Iran is preparing for take-off. At least this is how The Economist concluded a recent analysis of investment opportunities in the country.
Judging from media coverage such as this, and the flurry of diplomatic activity in Tehran, the decision by Iran to roll back its nuclear activities in exchange for relief from international sanctions has already triggered a gold rush.
International companies are gearing up to take advantage of one of the biggest consumer markets in West Asia and North Africa.
After all, despite decades of sanctions, Iran remains the 18th largest economy in the world and it boasts one of the region’s most highly educated middle classes. Undoubtedly, the reintegration of the country into the world economy is likely to have a significant impact on the country’s higher education sector, too — Iranian students expect to benefit from new opportunities both within the country and beyond.
Since the revolution of 1979, successive Iranian governments have expanded the higher education sector in the country. According to the latest statistics, Iran has approximately 4.5 million students, of which 60 per cent are women.
Data from the United Nations Educational, Scientific and Cultural Organization (Unesco) indicate that enrolment at Iranian universities has more than doubled in a decade. In 2013, 58 per cent of Iranians aged 18 to 24 were studying at Iranian universities. The government has set the target at 60 per cent for 2025, and it is on track to reach this goal. Overall, Iranian parents spend more than £2.1 billion on the higher education of their children. With the lifting of sanctions, this financial commitment is likely to increase significantly, given the importance that Iranians ascribe to education.
Whereas Iran’s undergraduates are well accommodated in the country’s higher education institutions, the postgraduate infrastructure is much less developed. International cooperation could be most successful in this sector.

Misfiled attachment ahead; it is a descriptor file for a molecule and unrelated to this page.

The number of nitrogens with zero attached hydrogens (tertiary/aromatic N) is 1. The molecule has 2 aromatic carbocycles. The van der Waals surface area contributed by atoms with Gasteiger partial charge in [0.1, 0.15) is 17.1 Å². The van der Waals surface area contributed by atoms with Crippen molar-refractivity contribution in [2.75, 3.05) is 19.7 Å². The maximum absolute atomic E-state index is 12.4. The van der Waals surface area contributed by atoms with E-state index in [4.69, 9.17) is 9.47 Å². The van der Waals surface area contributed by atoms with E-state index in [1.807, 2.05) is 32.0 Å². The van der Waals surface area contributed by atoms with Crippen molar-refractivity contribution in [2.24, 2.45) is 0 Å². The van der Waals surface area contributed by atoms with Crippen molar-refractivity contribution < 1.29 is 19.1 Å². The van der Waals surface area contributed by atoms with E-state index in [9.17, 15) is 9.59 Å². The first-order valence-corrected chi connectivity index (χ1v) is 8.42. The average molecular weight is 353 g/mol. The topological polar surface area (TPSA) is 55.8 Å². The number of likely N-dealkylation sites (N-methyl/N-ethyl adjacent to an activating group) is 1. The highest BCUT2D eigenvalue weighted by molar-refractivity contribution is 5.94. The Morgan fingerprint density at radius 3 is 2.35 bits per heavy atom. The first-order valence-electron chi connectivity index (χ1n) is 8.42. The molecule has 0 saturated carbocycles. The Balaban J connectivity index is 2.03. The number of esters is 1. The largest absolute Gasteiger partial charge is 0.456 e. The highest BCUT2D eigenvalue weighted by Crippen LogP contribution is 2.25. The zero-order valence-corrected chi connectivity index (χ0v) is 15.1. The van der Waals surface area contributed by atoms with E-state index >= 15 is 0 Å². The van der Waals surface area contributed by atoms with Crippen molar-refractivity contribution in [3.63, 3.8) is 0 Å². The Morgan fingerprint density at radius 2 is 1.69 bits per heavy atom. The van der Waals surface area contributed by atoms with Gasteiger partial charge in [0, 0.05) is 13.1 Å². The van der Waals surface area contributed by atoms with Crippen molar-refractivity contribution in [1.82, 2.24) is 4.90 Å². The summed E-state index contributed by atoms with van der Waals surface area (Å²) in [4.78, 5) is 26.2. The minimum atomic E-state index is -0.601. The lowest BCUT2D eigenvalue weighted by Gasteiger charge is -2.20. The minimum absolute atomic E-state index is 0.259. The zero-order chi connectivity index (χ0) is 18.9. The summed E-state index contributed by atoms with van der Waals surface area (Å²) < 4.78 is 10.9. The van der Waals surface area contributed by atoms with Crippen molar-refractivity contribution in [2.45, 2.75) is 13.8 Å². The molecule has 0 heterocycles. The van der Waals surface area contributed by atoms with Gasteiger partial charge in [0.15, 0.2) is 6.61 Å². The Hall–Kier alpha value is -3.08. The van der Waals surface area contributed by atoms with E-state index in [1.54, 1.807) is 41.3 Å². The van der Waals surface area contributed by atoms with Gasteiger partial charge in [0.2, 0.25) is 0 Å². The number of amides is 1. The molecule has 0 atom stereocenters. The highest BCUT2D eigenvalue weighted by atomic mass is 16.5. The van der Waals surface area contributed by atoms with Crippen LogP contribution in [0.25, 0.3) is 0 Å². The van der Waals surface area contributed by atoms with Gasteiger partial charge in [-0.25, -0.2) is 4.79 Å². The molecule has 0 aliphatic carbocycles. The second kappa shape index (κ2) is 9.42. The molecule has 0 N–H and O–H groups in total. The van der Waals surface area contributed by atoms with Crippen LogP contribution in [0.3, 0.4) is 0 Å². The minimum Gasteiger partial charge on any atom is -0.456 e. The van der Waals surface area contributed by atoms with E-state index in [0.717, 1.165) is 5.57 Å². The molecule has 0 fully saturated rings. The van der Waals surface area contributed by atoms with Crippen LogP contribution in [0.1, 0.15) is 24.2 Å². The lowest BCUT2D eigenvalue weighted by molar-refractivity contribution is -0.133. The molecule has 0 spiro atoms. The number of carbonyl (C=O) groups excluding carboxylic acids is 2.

There is a huge discrepancy between demand for places and the ability of Iranian universities to absorb master’s and doctoral students.
As a result, the British Council concluded in a recent study, Iranian postgraduate students are likely to look abroad for opportunities: “In 2024, the US is forecast to be the top destination of the six selected markets for Iranian postgraduates, of whom 11,900 will study in the US. Other strong postgraduate flows of Iranian students will be to Germany (5,700), Canada (2,800) and the UK (2,700).”
This trend is attributable to demand outstripping supply in Iran itself, which has led to a brain drain of talent from the country.
But it is also caused by other factors. Iranians have a long tradition of pursuing further education abroad. More recently, restrictions and censorship in the fields of humanities and the social sciences have made foreign universities more attractive still. The more opportunity there is in those fields of study, the more Iranians are likely to be attracted.
Education shouldn’t be primarily about numbers, however. The ability of Iranian students to fulfil their dreams abroad should be seen as a significant element in what I have called a “philosophical dialogue” with Iran that goes beyond mere politics.
There is a strong desire by Iranian officials and members of civil society to internationalise Iran’s universities and to foster cooperation with other institutions both in the region and beyond. Undoubtedly the lifting of sanctions will make these efforts easier.
In the current climate of crisis, in particular in the region, such cultural diplomacy can only be welcomed.
Arshin Adib-Moghaddam is professor in global thought and comparative philosophies and chair of the Centre for Iranian Studies at Soas, University of London.
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